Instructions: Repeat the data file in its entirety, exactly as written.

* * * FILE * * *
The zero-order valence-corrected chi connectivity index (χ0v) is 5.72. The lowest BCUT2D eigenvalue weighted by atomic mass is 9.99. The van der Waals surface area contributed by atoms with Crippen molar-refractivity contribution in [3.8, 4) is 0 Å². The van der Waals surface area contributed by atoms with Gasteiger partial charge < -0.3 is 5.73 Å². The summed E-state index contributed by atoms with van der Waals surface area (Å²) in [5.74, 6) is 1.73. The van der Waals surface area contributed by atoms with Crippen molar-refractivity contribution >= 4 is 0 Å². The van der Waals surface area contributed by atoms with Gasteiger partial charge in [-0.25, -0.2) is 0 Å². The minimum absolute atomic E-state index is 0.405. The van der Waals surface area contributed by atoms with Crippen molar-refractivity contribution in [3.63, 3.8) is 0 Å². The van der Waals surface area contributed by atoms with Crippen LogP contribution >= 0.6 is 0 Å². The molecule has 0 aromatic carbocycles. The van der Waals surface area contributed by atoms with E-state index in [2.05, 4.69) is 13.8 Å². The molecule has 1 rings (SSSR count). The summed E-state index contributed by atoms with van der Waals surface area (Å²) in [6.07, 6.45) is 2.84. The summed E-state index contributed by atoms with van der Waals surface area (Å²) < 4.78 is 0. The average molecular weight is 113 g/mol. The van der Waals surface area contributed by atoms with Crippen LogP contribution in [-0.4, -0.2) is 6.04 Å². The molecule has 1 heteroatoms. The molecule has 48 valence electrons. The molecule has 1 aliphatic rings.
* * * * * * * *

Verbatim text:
The zero-order valence-corrected chi connectivity index (χ0v) is 5.72. The lowest BCUT2D eigenvalue weighted by atomic mass is 9.99. The van der Waals surface area contributed by atoms with Crippen molar-refractivity contribution in [3.8, 4) is 0 Å². The van der Waals surface area contributed by atoms with Gasteiger partial charge < -0.3 is 5.73 Å². The summed E-state index contributed by atoms with van der Waals surface area (Å²) in [5.74, 6) is 1.73. The van der Waals surface area contributed by atoms with Crippen molar-refractivity contribution >= 4 is 0 Å². The van der Waals surface area contributed by atoms with Gasteiger partial charge in [-0.25, -0.2) is 0 Å². The minimum absolute atomic E-state index is 0.405. The van der Waals surface area contributed by atoms with Crippen molar-refractivity contribution in [3.63, 3.8) is 0 Å². The van der Waals surface area contributed by atoms with Crippen LogP contribution >= 0.6 is 0 Å². The molecule has 0 aromatic carbocycles. The van der Waals surface area contributed by atoms with E-state index in [2.05, 4.69) is 13.8 Å². The molecule has 1 rings (SSSR count). The summed E-state index contributed by atoms with van der Waals surface area (Å²) in [6.07, 6.45) is 2.84. The summed E-state index contributed by atoms with van der Waals surface area (Å²) < 4.78 is 0. The average molecular weight is 113 g/mol. The van der Waals surface area contributed by atoms with Crippen LogP contribution in [-0.4, -0.2) is 6.04 Å². The molecule has 1 heteroatoms. The molecule has 48 valence electrons. The molecule has 1 aliphatic rings.